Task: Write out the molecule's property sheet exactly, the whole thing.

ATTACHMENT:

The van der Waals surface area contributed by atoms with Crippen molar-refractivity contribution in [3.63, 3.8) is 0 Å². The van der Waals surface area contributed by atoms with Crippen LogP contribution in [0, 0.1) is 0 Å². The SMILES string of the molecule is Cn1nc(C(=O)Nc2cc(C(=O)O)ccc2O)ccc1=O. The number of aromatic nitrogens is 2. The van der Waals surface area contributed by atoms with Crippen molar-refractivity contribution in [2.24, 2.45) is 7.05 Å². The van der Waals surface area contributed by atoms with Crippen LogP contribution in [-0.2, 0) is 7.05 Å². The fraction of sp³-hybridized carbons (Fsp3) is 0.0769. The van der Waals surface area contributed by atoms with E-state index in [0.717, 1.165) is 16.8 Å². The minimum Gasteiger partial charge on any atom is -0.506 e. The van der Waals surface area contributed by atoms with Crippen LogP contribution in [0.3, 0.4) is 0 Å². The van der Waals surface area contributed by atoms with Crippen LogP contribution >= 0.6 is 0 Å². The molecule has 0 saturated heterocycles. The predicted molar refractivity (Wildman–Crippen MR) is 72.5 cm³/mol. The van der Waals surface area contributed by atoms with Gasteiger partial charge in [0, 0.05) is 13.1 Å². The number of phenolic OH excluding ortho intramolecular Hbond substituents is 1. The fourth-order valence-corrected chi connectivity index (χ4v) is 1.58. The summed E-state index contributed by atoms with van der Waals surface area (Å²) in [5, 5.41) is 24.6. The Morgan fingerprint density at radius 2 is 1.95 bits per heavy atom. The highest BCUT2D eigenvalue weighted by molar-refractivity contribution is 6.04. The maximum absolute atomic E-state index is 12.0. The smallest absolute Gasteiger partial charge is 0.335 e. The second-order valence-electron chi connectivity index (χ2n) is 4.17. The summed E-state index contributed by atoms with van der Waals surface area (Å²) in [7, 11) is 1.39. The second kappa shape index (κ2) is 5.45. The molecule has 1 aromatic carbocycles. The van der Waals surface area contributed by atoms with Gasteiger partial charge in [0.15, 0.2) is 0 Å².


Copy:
The van der Waals surface area contributed by atoms with Crippen molar-refractivity contribution in [3.63, 3.8) is 0 Å². The van der Waals surface area contributed by atoms with Crippen LogP contribution in [0, 0.1) is 0 Å². The SMILES string of the molecule is Cn1nc(C(=O)Nc2cc(C(=O)O)ccc2O)ccc1=O. The number of aromatic nitrogens is 2. The van der Waals surface area contributed by atoms with Crippen molar-refractivity contribution in [2.24, 2.45) is 7.05 Å². The van der Waals surface area contributed by atoms with Crippen LogP contribution in [-0.2, 0) is 7.05 Å². The fraction of sp³-hybridized carbons (Fsp3) is 0.0769. The van der Waals surface area contributed by atoms with E-state index in [0.717, 1.165) is 16.8 Å². The minimum Gasteiger partial charge on any atom is -0.506 e. The van der Waals surface area contributed by atoms with Crippen LogP contribution in [0.3, 0.4) is 0 Å². The van der Waals surface area contributed by atoms with Crippen LogP contribution >= 0.6 is 0 Å². The molecule has 0 saturated heterocycles. The predicted molar refractivity (Wildman–Crippen MR) is 72.5 cm³/mol. The van der Waals surface area contributed by atoms with Gasteiger partial charge in [0, 0.05) is 13.1 Å². The number of phenolic OH excluding ortho intramolecular Hbond substituents is 1. The fourth-order valence-corrected chi connectivity index (χ4v) is 1.58. The summed E-state index contributed by atoms with van der Waals surface area (Å²) in [5, 5.41) is 24.6. The Morgan fingerprint density at radius 2 is 1.95 bits per heavy atom. The highest BCUT2D eigenvalue weighted by molar-refractivity contribution is 6.04. The maximum absolute atomic E-state index is 12.0. The smallest absolute Gasteiger partial charge is 0.335 e. The second-order valence-electron chi connectivity index (χ2n) is 4.17. The summed E-state index contributed by atoms with van der Waals surface area (Å²) in [7, 11) is 1.39. The second kappa shape index (κ2) is 5.45. The molecule has 1 aromatic carbocycles. The van der Waals surface area contributed by atoms with Gasteiger partial charge in [0.15, 0.2) is 0 Å².